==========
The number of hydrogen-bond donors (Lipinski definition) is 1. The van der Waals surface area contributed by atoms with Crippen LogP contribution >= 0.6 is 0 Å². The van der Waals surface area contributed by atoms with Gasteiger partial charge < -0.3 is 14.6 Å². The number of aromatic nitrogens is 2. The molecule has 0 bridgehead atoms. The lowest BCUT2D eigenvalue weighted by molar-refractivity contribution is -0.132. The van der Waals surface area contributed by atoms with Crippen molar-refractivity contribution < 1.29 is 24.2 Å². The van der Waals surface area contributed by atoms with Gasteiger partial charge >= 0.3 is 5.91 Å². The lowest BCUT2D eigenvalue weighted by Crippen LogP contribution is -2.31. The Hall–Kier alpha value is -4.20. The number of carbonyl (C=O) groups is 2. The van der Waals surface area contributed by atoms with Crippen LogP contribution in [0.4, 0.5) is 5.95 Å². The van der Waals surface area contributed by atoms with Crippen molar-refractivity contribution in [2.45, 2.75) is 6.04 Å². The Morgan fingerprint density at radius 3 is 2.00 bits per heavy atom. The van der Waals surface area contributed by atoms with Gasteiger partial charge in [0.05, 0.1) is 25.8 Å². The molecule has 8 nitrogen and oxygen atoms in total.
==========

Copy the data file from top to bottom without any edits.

The number of hydrogen-bond donors (Lipinski definition) is 1. The van der Waals surface area contributed by atoms with Crippen LogP contribution >= 0.6 is 0 Å². The van der Waals surface area contributed by atoms with Gasteiger partial charge < -0.3 is 14.6 Å². The number of aromatic nitrogens is 2. The molecule has 0 bridgehead atoms. The lowest BCUT2D eigenvalue weighted by molar-refractivity contribution is -0.132. The van der Waals surface area contributed by atoms with Crippen molar-refractivity contribution < 1.29 is 24.2 Å². The van der Waals surface area contributed by atoms with Gasteiger partial charge >= 0.3 is 5.91 Å². The lowest BCUT2D eigenvalue weighted by Crippen LogP contribution is -2.31. The Hall–Kier alpha value is -4.20. The number of carbonyl (C=O) groups is 2. The van der Waals surface area contributed by atoms with Crippen LogP contribution in [0.4, 0.5) is 5.95 Å². The van der Waals surface area contributed by atoms with Crippen molar-refractivity contribution in [2.45, 2.75) is 6.04 Å². The Morgan fingerprint density at radius 3 is 2.00 bits per heavy atom. The van der Waals surface area contributed by atoms with Gasteiger partial charge in [0.05, 0.1) is 25.8 Å². The molecule has 8 nitrogen and oxygen atoms in total.